Heavy Snowfall May Put Men At Risk of Heart Attack: Here’s Why

Heavy Snowfall May Put Men At Risk of Heart Attack: Here's Why

There’s a different charm in living in a hill station. The mesmerizing view and the cool air can soothe you from within. And being away from all the noise and pollution is no doubt a blessing. You can also enjoy the luxury of walking around to soak in some sun and nature’s beauty, and eat clean and healthy. While one can go on about the beauty of cold places, on the contrary, it also brings along with it a set of drawbacks. Cold climate can actually cause havoc as you need to deal with low oxygen content in the air, freezing surfaces, deposition of snow on the roads, etc. In order to cope with the atmosphere and adapt, there are various activities and cautionary measures that are essential. The most dreadful of all is shoveling snow from the road after a heavy snowfall. It is one of the biggest problems faced by the residents in such areas. While we may count it as a medium to burn extra calories, a new study states that snow shoveling may be a contributor of heart attacks.

Researchers from University of Montreal, Canada, found that days following heavy snowfall carry a higher risk of heart attack in men and this is mainly because of them carrying out labourious activities like shoveling snow. “Up to now, there was a theoretical risk that snow shoveling can increase heart attack at a population level. With this study, we are now more certain that snowfall is linked with heart attack in individuals,” said Professor Nathalie Auger of University of Montreal.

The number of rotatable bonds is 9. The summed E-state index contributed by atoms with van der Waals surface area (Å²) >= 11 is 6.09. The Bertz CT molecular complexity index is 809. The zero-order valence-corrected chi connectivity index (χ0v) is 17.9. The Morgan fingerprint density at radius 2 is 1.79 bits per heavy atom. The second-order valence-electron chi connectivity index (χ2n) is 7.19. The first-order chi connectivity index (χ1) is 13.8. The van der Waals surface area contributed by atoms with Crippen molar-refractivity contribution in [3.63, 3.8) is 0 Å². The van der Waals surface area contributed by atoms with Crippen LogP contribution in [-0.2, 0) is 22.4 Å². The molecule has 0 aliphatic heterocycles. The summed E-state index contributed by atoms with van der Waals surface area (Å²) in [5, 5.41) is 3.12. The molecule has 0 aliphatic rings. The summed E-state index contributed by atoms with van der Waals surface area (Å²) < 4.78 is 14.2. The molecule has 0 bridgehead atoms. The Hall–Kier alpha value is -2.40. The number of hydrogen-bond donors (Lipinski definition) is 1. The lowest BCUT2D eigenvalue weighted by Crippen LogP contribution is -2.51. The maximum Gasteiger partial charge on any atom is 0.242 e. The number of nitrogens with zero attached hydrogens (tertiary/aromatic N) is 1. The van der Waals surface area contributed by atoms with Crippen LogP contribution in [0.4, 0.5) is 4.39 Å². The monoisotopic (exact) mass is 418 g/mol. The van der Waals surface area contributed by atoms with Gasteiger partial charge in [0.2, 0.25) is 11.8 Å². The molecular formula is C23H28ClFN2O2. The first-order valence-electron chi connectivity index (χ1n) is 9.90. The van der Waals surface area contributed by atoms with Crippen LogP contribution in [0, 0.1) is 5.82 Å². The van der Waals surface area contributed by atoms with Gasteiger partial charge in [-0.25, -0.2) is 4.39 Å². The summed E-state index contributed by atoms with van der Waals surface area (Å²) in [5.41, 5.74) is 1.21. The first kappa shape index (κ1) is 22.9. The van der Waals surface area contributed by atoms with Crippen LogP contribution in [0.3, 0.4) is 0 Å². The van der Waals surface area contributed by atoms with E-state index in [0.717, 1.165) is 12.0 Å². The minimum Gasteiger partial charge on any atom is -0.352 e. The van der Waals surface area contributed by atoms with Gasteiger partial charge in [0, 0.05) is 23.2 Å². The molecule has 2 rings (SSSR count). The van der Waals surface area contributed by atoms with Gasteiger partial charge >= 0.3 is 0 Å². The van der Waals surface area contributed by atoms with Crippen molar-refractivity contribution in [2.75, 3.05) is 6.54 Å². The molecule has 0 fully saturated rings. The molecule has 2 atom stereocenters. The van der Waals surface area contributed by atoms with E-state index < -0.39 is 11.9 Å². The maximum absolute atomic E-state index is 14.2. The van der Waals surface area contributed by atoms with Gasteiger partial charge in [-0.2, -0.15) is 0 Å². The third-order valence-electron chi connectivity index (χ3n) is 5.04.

The researchers collected reports from 1981 to 2014 from 128,073 hospital admissions and 68,155 deaths from heart attack in Quebec from November through April. They corresponded that data with weather information during the respective time frame. Comparing both information they found that higher incidences of hospital admissions and deaths occurred immediately following snowfalls, even more critical during periods of stronger snowfalls that last two to three days. About 60 per cent of the heart attack cases in the study were in men.


So what is the cause of these heart problems? “Snow shoveling is very challenging for the heart, and you should be aware that shoveling can be a real strain, especially if you overdo it,” said Professor Nathalie Auger. Most of these activities are carried out by men thereby putting them at a higher risk, regardless of age, cardiovascular risk factors and other health conditions.


During heavy snowfalls, cautionary measures are taken to prevent automobile accidents and such, but not activities like shoveling. The researchers therefore shared that their findings should be a reminder that people need to be concerned about potential cardiovascular risks, particularly older men and those who are not at the best of cardiovascular health.

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There are some questions regarding the study, however, it is important to note that since the oxygen supply is lesser in colder climates, over-exerting yourself could take a toll on your heart. The study published in the Canadian Medical Association Journal.